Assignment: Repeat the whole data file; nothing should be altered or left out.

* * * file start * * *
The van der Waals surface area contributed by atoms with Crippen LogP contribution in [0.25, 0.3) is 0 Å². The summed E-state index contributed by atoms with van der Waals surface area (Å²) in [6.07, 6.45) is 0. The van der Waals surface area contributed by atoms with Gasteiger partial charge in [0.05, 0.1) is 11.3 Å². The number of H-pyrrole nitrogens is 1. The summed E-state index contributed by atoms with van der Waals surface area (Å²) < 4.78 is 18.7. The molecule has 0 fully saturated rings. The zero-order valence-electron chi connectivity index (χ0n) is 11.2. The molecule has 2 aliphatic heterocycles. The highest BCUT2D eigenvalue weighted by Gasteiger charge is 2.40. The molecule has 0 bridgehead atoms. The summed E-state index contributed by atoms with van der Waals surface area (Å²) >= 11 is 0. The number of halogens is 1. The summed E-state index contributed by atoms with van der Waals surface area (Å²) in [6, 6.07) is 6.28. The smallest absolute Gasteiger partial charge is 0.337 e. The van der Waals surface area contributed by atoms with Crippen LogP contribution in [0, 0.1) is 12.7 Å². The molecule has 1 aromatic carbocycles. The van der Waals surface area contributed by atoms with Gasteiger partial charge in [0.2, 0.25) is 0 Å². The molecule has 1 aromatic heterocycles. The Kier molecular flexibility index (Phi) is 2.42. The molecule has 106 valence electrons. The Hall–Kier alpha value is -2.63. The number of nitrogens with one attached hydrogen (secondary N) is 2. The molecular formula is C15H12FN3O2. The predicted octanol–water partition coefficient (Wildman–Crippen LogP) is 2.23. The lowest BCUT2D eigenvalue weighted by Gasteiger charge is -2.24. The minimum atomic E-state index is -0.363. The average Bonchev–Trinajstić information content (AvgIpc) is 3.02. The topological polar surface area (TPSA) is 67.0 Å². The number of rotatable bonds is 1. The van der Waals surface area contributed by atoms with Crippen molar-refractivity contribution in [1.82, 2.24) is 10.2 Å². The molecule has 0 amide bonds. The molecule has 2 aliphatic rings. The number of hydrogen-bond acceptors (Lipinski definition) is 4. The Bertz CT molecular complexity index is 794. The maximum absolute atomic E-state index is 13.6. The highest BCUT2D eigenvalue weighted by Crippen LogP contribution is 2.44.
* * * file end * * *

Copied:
The van der Waals surface area contributed by atoms with Crippen LogP contribution in [0.25, 0.3) is 0 Å². The summed E-state index contributed by atoms with van der Waals surface area (Å²) in [6.07, 6.45) is 0. The van der Waals surface area contributed by atoms with Gasteiger partial charge in [0.05, 0.1) is 11.3 Å². The number of H-pyrrole nitrogens is 1. The summed E-state index contributed by atoms with van der Waals surface area (Å²) < 4.78 is 18.7. The molecule has 0 fully saturated rings. The zero-order valence-electron chi connectivity index (χ0n) is 11.2. The molecule has 2 aliphatic heterocycles. The highest BCUT2D eigenvalue weighted by Gasteiger charge is 2.40. The molecule has 0 bridgehead atoms. The summed E-state index contributed by atoms with van der Waals surface area (Å²) >= 11 is 0. The number of halogens is 1. The summed E-state index contributed by atoms with van der Waals surface area (Å²) in [6, 6.07) is 6.28. The smallest absolute Gasteiger partial charge is 0.337 e. The van der Waals surface area contributed by atoms with Crippen LogP contribution in [0, 0.1) is 12.7 Å². The molecule has 1 aromatic carbocycles. The van der Waals surface area contributed by atoms with Gasteiger partial charge in [0.2, 0.25) is 0 Å². The molecule has 1 aromatic heterocycles. The Kier molecular flexibility index (Phi) is 2.42. The molecule has 106 valence electrons. The Hall–Kier alpha value is -2.63. The number of nitrogens with one attached hydrogen (secondary N) is 2. The molecular formula is C15H12FN3O2. The predicted octanol–water partition coefficient (Wildman–Crippen LogP) is 2.23. The lowest BCUT2D eigenvalue weighted by Gasteiger charge is -2.24. The minimum atomic E-state index is -0.363. The average Bonchev–Trinajstić information content (AvgIpc) is 3.02. The topological polar surface area (TPSA) is 67.0 Å². The number of rotatable bonds is 1. The van der Waals surface area contributed by atoms with Crippen molar-refractivity contribution in [1.82, 2.24) is 10.2 Å². The molecule has 0 amide bonds. The molecule has 2 aliphatic rings. The number of hydrogen-bond acceptors (Lipinski definition) is 4. The Bertz CT molecular complexity index is 794. The maximum absolute atomic E-state index is 13.6. The highest BCUT2D eigenvalue weighted by Crippen LogP contribution is 2.44.